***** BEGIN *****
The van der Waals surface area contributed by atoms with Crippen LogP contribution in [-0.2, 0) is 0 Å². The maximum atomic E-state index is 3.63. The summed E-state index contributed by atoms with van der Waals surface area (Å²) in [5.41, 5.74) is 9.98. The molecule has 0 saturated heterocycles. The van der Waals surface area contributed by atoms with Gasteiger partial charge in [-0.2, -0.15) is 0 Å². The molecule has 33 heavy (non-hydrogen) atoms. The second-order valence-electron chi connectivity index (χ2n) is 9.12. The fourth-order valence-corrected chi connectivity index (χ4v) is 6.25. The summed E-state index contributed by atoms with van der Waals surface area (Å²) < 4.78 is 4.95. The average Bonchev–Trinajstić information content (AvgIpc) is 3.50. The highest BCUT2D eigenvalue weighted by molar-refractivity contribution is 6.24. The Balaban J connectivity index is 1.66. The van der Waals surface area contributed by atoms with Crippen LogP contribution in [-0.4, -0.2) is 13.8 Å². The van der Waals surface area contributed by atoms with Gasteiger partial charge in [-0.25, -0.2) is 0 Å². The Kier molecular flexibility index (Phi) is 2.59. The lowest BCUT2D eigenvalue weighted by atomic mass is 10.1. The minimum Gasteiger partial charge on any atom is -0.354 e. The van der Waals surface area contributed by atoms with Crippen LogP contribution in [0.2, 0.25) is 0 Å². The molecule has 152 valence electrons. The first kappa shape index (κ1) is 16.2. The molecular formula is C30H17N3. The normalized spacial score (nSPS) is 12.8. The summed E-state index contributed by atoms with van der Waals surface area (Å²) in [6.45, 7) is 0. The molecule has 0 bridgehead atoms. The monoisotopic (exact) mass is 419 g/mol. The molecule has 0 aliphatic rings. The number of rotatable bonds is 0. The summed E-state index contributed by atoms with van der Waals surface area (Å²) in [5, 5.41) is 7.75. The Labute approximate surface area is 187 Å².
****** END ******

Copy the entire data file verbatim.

The van der Waals surface area contributed by atoms with Crippen LogP contribution in [-0.2, 0) is 0 Å². The maximum atomic E-state index is 3.63. The summed E-state index contributed by atoms with van der Waals surface area (Å²) in [5.41, 5.74) is 9.98. The molecule has 0 saturated heterocycles. The van der Waals surface area contributed by atoms with Gasteiger partial charge in [-0.2, -0.15) is 0 Å². The molecule has 33 heavy (non-hydrogen) atoms. The second-order valence-electron chi connectivity index (χ2n) is 9.12. The fourth-order valence-corrected chi connectivity index (χ4v) is 6.25. The summed E-state index contributed by atoms with van der Waals surface area (Å²) < 4.78 is 4.95. The average Bonchev–Trinajstić information content (AvgIpc) is 3.50. The highest BCUT2D eigenvalue weighted by molar-refractivity contribution is 6.24. The Balaban J connectivity index is 1.66. The van der Waals surface area contributed by atoms with Crippen LogP contribution in [-0.4, -0.2) is 13.8 Å². The van der Waals surface area contributed by atoms with Gasteiger partial charge in [-0.25, -0.2) is 0 Å². The Kier molecular flexibility index (Phi) is 2.59. The lowest BCUT2D eigenvalue weighted by atomic mass is 10.1. The minimum Gasteiger partial charge on any atom is -0.354 e. The van der Waals surface area contributed by atoms with Crippen LogP contribution in [0.2, 0.25) is 0 Å². The molecule has 152 valence electrons. The first kappa shape index (κ1) is 16.2. The molecular formula is C30H17N3. The normalized spacial score (nSPS) is 12.8. The summed E-state index contributed by atoms with van der Waals surface area (Å²) in [6.45, 7) is 0. The molecule has 0 bridgehead atoms. The monoisotopic (exact) mass is 419 g/mol. The molecule has 0 aliphatic rings. The number of rotatable bonds is 0. The summed E-state index contributed by atoms with van der Waals surface area (Å²) in [5, 5.41) is 7.75. The Labute approximate surface area is 187 Å².